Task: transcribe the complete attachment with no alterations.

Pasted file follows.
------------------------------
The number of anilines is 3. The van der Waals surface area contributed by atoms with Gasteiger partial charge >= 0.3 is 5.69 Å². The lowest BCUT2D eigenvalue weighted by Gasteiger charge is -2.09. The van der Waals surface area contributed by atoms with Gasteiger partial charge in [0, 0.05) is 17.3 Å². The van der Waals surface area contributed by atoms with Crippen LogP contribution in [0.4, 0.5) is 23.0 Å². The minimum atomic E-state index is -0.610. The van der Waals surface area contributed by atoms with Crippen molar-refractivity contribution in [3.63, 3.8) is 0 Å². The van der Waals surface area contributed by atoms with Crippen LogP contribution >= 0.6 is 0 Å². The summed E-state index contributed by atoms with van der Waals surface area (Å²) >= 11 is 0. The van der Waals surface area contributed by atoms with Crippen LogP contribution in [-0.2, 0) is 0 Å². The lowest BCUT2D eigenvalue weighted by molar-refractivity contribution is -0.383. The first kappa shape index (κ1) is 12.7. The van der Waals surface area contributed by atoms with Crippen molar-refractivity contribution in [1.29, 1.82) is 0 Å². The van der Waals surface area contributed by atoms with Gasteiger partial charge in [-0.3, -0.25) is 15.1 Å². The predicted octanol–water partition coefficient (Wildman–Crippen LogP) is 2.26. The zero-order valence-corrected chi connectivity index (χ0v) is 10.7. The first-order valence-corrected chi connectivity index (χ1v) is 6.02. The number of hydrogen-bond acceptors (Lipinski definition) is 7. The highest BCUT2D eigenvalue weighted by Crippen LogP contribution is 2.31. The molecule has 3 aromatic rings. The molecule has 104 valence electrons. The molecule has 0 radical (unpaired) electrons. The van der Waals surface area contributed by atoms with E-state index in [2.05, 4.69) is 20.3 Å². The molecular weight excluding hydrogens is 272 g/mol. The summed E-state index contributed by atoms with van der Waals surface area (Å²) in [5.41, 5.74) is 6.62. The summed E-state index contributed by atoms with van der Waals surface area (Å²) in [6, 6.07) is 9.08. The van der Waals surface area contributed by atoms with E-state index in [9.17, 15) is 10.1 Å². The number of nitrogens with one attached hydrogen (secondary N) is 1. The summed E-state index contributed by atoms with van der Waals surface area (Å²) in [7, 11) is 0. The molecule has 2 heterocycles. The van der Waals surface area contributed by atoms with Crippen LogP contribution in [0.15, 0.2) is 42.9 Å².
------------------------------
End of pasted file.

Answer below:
The number of anilines is 3. The van der Waals surface area contributed by atoms with Gasteiger partial charge >= 0.3 is 5.69 Å². The lowest BCUT2D eigenvalue weighted by Gasteiger charge is -2.09. The van der Waals surface area contributed by atoms with Gasteiger partial charge in [0, 0.05) is 17.3 Å². The van der Waals surface area contributed by atoms with Crippen LogP contribution in [0.4, 0.5) is 23.0 Å². The minimum atomic E-state index is -0.610. The van der Waals surface area contributed by atoms with Crippen molar-refractivity contribution in [3.63, 3.8) is 0 Å². The van der Waals surface area contributed by atoms with Crippen LogP contribution >= 0.6 is 0 Å². The summed E-state index contributed by atoms with van der Waals surface area (Å²) >= 11 is 0. The van der Waals surface area contributed by atoms with Crippen LogP contribution in [-0.2, 0) is 0 Å². The lowest BCUT2D eigenvalue weighted by molar-refractivity contribution is -0.383. The first kappa shape index (κ1) is 12.7. The van der Waals surface area contributed by atoms with Crippen molar-refractivity contribution in [1.29, 1.82) is 0 Å². The van der Waals surface area contributed by atoms with Gasteiger partial charge in [-0.3, -0.25) is 15.1 Å². The predicted octanol–water partition coefficient (Wildman–Crippen LogP) is 2.26. The zero-order valence-corrected chi connectivity index (χ0v) is 10.7. The first-order valence-corrected chi connectivity index (χ1v) is 6.02. The number of hydrogen-bond acceptors (Lipinski definition) is 7. The highest BCUT2D eigenvalue weighted by Crippen LogP contribution is 2.31. The molecule has 3 aromatic rings. The molecule has 104 valence electrons. The molecule has 0 radical (unpaired) electrons. The van der Waals surface area contributed by atoms with E-state index in [2.05, 4.69) is 20.3 Å². The molecular weight excluding hydrogens is 272 g/mol. The summed E-state index contributed by atoms with van der Waals surface area (Å²) in [5.41, 5.74) is 6.62. The summed E-state index contributed by atoms with van der Waals surface area (Å²) in [6, 6.07) is 9.08. The van der Waals surface area contributed by atoms with E-state index in [9.17, 15) is 10.1 Å². The number of nitrogens with one attached hydrogen (secondary N) is 1. The summed E-state index contributed by atoms with van der Waals surface area (Å²) in [7, 11) is 0. The molecule has 2 heterocycles. The van der Waals surface area contributed by atoms with Crippen LogP contribution in [0.15, 0.2) is 42.9 Å².